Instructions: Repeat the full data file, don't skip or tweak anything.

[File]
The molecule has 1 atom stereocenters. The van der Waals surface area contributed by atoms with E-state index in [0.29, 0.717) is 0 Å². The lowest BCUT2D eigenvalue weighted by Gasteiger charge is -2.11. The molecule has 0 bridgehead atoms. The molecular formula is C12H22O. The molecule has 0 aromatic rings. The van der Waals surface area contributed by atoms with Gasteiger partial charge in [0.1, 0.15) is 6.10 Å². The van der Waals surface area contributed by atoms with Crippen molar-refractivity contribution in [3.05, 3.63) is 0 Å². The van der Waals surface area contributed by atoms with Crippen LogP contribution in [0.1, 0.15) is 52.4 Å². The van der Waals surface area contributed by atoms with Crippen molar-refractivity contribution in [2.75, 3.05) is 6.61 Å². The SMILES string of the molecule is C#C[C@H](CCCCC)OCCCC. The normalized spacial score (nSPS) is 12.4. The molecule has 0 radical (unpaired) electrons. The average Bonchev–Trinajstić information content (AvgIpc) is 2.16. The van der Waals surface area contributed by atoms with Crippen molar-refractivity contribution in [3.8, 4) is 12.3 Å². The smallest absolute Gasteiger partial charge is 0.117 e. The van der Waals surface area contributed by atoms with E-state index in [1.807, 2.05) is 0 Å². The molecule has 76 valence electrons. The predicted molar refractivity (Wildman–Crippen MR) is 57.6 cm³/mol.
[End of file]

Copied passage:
The molecule has 1 atom stereocenters. The van der Waals surface area contributed by atoms with E-state index in [0.29, 0.717) is 0 Å². The lowest BCUT2D eigenvalue weighted by Gasteiger charge is -2.11. The molecule has 0 bridgehead atoms. The molecular formula is C12H22O. The molecule has 0 aromatic rings. The van der Waals surface area contributed by atoms with Gasteiger partial charge in [0.1, 0.15) is 6.10 Å². The van der Waals surface area contributed by atoms with Crippen molar-refractivity contribution in [3.05, 3.63) is 0 Å². The van der Waals surface area contributed by atoms with Crippen LogP contribution in [0.1, 0.15) is 52.4 Å². The van der Waals surface area contributed by atoms with Crippen molar-refractivity contribution in [2.75, 3.05) is 6.61 Å². The SMILES string of the molecule is C#C[C@H](CCCCC)OCCCC. The normalized spacial score (nSPS) is 12.4. The molecule has 0 radical (unpaired) electrons. The average Bonchev–Trinajstić information content (AvgIpc) is 2.16. The van der Waals surface area contributed by atoms with Crippen molar-refractivity contribution in [3.8, 4) is 12.3 Å². The smallest absolute Gasteiger partial charge is 0.117 e. The van der Waals surface area contributed by atoms with E-state index in [1.807, 2.05) is 0 Å². The molecule has 76 valence electrons. The predicted molar refractivity (Wildman–Crippen MR) is 57.6 cm³/mol.